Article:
Analytical expression of the squeezed ground state
Here, we explain the numerically found perfect and ideal squeezing (\(\Delta {X}_{\mathrm{min}}=0\) at the critical point with \(\Delta {X}_{\mathrm{min}}\Delta {X}_{\mathrm{max}}=1/4\)) using an analytical expression of the ground state \(0\rangle\) of the fluctuation Hamiltonian, i.e., Eq. (7). Following the discussion by Schwendimann and Quattropani^{25,26,27}, we consider a unitary operator \(\widehat{U}\) that transforms the fluctuation operators \(\widehat{a}\) and \(\widehat{b}\) into the eigenmode operators \({\widehat{p}}_{\pm }\) as
For the vacuum \(\left{0}_{a,b}\right.\rangle ={\left0\right.\rangle }_{a}{\left0\right.\rangle }_{b}\) of the individual fluctuations satisfying \(\widehat{a}{0}_{a,b}\rangle =\widehat{b}{0}_{a,b}\rangle =0\), the ground state \(0\rangle\) of the coupled system can be expressed as
while there exists freedom to introduce an overall phase factor. This expression satisfies Eq. (12).
Sharma and Kumar^{40} recently showed the explicit expression of \(\widehat{U}\) for the fluctuation Hamiltonian, Eq. (7), derived from the Dicke model, as
where the three unitary operators are defined as
Here, \({\widehat{U}}_{\pm }\) are onemode squeezing operators, and \({\widehat{U}}_{0}\) is a product of onemode squeezing, superposing, and twomode squeezing operators^{31,32}. Using a Bogoliubov transformation of \(\widehat{b}\) for renormalizing the \(\widetilde{D}\) term in Eq. (7), the atomic frequency and coupling strength are modified as follows:
where \(\gamma\), also yielding \(r_{b}\) in Eq. (27), is defined as
The other factors in Eqs. (27) and (28) are defined as
where newly defined quantities \(\epsilon_{ \pm }\) with a frequency dimension and the eigen frequencies \(\Omega_{ \pm }\) are expressed as
Note that the unitary operator \(\hat{U}\) can be rewritten as
that is, a product of \(\hat{U}_{0}\) and two onemode squeezing operators
under a new basis transformed from the original one (\(\hat{a}\) and \(\hat{b}\)) by \(\hat{U}_{0}\) as
In the case of \({\omega }_{a}={\omega }_{b}\) and the normal phase (zero expectation values of the photonic and atomic fields \(\overline{a }=\overline{b }=0\)) obtained for \(g<\sqrt{{\omega }_{a}{\omega }_{b}}/2\), we obtain \({r}_{b}=\gamma =0\), \(\overset{\lower0.5em\hbox{$\smash{\scriptscriptstyle\smile}$}}{\omega }_{b}={\omega }_{b}\), and \(\overset{\lower0.5em\hbox{$\smash{\scriptscriptstyle\smile}$}}{g}=g\) from Eqs. (8), (29), and (30). In this case, we can easily find that the ground state \(0\rangle \propto \widehat{U}{0}_{a,b}\rangle\) is an ideal twomode squeezed vacuum. From Eqs. (31)–(36), under the limit of \({\omega }_{b}\to {\omega }_{a}+{0}^{+}\), we obtain \({\Omega }_{\pm }=\sqrt{{\omega }_{a}({\omega }_{a}\pm 2g)}\), \(\phi =\pi /4\), \(r=0\), \(\mathrm{tanh}(2{r}_{})=g/({\omega }_{a}g)\), and \(\mathrm{tanh}(2{r}_{+})=g/({\omega }_{a}+g)\). Because the unitary operator \({\widehat{U}}_{0}\) is simply a superposing operator as \({\widehat{U}}_{0}={\mathrm{e}}^{(\pi /4)({\widehat{a}}^{\dagger}\widehat{b}{\widehat{b}}^{\dagger}\widehat{a})}\), the new basis \({\widehat{d}}_{\pm }\) defined in Eq. (39) is the equalweight superposition of the original fluctuation operators as \({\widehat{d}}_{\pm }=(\widehat{a}\pm \widehat{b})/\sqrt{2}\). Then, the ground state is simply expressed as \(0\rangle \propto \widehat{U}{0}_{a,b}\rangle ={\widehat{U}}_{d}{\widehat{U}}_{d+}{0}_{a,b}\rangle\); that is, squeezed by \({r}_{\pm }\) in the twomode (superposed) basis \({\widehat{d}}_{\pm }\), and the variances of quadratures defined by \({\widehat{d}}_{}={\widehat{c}}_{\pi /\mathrm{4,0}}\) are obtained as \((\Delta {X}_{\mathrm{min}}{)}^{2}=(\Delta {X}_{\pi /\mathrm{4,0},\pi /2}{)}^{2}={\mathrm{e}}^{2{r}_{}}/4\) and \((\Delta {X}_{\mathrm{max}}{)}^{2}=(\Delta {X}_{\pi /\mathrm{4,0},0}{)}^{2}={\mathrm{e}}^{2{r}_{}}/4\). This is analytical evidence indicating why \(\Delta {X}_{\mathrm{min}}\Delta {X}_{\mathrm{max}}=1/4\) is satisfied for any \(g\). When the coupling strength reaches the critical point as \(g\to {\omega }_{a}/2+{0}^{}\), the lower eigenfrequency becomes \({\Omega }_{}\to {0}^{+}\), and perfect squeezing is obtained as \({r}_{}\to \infty\) in the \({\widehat{d}}_{}\) basis. This is analytical evidence indicating why the quadrature variance \((\Delta {X}_{\mathrm{min}}{)}^{2}\) vanishes at the SRPT critical point, as demonstrated in Fig. 5.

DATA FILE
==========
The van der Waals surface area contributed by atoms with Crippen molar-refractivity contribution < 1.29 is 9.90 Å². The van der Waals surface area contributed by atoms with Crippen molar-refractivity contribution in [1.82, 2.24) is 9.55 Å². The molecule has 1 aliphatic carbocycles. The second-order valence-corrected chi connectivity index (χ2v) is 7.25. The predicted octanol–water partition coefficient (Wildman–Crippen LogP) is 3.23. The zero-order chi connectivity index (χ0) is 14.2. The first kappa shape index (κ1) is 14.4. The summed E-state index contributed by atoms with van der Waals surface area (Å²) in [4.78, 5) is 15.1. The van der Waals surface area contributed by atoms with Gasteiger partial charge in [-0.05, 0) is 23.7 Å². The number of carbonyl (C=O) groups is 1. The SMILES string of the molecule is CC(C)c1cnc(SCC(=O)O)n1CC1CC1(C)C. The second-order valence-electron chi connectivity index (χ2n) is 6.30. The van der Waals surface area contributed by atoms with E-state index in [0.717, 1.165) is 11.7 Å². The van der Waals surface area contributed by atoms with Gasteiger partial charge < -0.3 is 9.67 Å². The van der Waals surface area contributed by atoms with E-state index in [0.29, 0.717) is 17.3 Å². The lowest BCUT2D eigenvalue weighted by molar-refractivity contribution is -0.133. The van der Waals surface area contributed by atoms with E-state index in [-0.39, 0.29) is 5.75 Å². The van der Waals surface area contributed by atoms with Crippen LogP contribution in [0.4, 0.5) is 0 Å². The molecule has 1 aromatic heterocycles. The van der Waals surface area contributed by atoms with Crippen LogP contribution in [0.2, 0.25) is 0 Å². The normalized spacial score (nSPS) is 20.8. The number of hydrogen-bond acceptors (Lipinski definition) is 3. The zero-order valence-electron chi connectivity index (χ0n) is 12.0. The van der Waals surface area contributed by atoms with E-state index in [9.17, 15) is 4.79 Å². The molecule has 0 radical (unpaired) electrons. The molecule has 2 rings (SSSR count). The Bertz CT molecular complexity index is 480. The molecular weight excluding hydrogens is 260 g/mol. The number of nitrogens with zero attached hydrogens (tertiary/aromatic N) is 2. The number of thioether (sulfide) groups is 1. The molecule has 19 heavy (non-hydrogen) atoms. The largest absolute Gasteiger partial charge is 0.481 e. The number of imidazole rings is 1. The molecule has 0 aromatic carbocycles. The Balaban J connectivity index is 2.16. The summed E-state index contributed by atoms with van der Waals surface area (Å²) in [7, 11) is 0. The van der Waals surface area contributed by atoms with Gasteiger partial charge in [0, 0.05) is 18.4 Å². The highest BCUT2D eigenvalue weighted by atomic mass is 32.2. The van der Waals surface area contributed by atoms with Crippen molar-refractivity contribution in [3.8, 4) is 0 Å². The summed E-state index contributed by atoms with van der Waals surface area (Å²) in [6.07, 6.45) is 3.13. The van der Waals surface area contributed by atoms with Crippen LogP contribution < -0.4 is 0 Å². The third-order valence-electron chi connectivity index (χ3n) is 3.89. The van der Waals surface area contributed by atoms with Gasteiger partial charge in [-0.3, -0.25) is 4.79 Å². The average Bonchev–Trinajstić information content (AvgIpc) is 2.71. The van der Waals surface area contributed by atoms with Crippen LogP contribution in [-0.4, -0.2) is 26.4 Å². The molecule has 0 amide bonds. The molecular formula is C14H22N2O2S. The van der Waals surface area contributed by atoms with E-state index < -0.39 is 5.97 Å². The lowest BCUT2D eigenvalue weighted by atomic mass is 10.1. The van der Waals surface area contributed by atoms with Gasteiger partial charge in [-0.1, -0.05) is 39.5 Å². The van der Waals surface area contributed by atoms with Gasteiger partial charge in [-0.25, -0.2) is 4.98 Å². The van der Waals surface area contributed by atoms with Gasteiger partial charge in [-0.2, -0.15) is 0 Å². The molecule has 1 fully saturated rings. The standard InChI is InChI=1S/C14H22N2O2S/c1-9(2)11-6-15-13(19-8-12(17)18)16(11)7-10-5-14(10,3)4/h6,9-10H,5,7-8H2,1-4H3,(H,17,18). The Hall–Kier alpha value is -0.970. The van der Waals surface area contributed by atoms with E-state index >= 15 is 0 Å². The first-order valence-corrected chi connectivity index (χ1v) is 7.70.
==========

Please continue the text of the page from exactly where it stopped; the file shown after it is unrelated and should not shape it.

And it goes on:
In the general case with \({\omega }_{a}\ne {\omega }_{b}\) (and in the superradiant phase), we can mathematically confirm that perfect squeezing can be obtained from the expression \(0\rangle \propto \widehat{U}{0}_{a,b}\rangle\) of the ground state described by the unitary operator \(\widehat{U}\) in Eq. (37), while the basis \({\widehat{d}}_{\pm }\) is not a simple superposition of the original fluctuation operators \(\widehat{a}\) and \(\widehat{b}\), but also includes their creation operators \({\widehat{a}}^{\dagger}\) and \({\widehat{b}}^{\dagger}\). Instead of such a straightforward but complicated analysis, we can also understand perfect squeezing at the SRPT critical point \(g=\sqrt{{\omega }_{a}{\omega }_{b}}/2\) as explained in “Discussion”.
Data availability
Data sharing is not applicable as no datasets were generated or analyzed during the current study. Code can be provided on request to the corresponding author.
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Acknowledgements
We thank Tomohiro Shitara for the fruitful discussions.
Funding
M.B. acknowledges support from the JST PRESTO program (Grant JPMJPR1767). J.K. acknowledges support from the W. M. Keck Foundation (through Award No. 995764), the U.S. Army Research Office (Grant W911NF1710259), and the Robert A. Welch Foundation (through Grant No. C1509). H.P. acknowledges support from the U.S. National Science Foundation and the Welch Foundation (Grant no. C1669).
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K.H., T.M, and M.B. identified the perfect intrinsic squeezing by numerical calculations. K.H. and M.B. performed the detailed calculations. N.M.P. and J.K. contributed to the analytical expression of the ground state. D.F.P. and H.P. suggested the general understanding of the perfect intrinsic squeezing at quantum critical points. M.B. supervised the overall study and wrote most of the manuscript. All authors discussed the results and commented on the manuscript.
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Hayashida, K., Makihara, T., Marquez Peraca, N. et al. Perfect intrinsic squeezing at the superradiant phase transition critical point. Sci Rep 13, 2526 (2023). https://doi.org/10.1038/s4159802329202x
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DOI: https://doi.org/10.1038/s4159802329202x